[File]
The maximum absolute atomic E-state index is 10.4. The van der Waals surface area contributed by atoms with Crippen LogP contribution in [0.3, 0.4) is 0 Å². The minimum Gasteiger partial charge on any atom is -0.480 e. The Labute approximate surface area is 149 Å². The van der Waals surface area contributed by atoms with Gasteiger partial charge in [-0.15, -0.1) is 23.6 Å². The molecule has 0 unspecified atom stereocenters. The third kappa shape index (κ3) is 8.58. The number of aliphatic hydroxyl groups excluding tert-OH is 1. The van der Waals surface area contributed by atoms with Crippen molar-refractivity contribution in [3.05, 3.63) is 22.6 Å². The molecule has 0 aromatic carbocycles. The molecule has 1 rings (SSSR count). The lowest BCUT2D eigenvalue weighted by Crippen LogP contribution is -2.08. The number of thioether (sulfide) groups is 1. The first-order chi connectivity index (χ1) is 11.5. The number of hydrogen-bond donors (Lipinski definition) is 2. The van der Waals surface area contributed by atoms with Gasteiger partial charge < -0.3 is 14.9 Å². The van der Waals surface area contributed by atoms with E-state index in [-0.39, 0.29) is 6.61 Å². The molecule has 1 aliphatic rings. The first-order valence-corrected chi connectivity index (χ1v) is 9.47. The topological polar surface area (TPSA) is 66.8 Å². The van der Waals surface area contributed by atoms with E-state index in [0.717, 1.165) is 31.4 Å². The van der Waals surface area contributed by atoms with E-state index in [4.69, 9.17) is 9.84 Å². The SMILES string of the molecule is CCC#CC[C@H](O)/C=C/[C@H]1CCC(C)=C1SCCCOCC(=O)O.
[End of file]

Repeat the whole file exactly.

The maximum absolute atomic E-state index is 10.4. The van der Waals surface area contributed by atoms with Crippen LogP contribution in [0.3, 0.4) is 0 Å². The minimum Gasteiger partial charge on any atom is -0.480 e. The Labute approximate surface area is 149 Å². The van der Waals surface area contributed by atoms with Gasteiger partial charge in [-0.15, -0.1) is 23.6 Å². The molecule has 0 unspecified atom stereocenters. The third kappa shape index (κ3) is 8.58. The number of aliphatic hydroxyl groups excluding tert-OH is 1. The van der Waals surface area contributed by atoms with Crippen molar-refractivity contribution in [3.05, 3.63) is 22.6 Å². The molecule has 0 aromatic carbocycles. The molecule has 1 rings (SSSR count). The lowest BCUT2D eigenvalue weighted by Crippen LogP contribution is -2.08. The number of thioether (sulfide) groups is 1. The first-order chi connectivity index (χ1) is 11.5. The number of hydrogen-bond donors (Lipinski definition) is 2. The van der Waals surface area contributed by atoms with Gasteiger partial charge < -0.3 is 14.9 Å². The van der Waals surface area contributed by atoms with E-state index in [-0.39, 0.29) is 6.61 Å². The molecule has 1 aliphatic rings. The first-order valence-corrected chi connectivity index (χ1v) is 9.47. The topological polar surface area (TPSA) is 66.8 Å². The van der Waals surface area contributed by atoms with E-state index in [0.717, 1.165) is 31.4 Å². The van der Waals surface area contributed by atoms with E-state index in [4.69, 9.17) is 9.84 Å². The SMILES string of the molecule is CCC#CC[C@H](O)/C=C/[C@H]1CCC(C)=C1SCCCOCC(=O)O.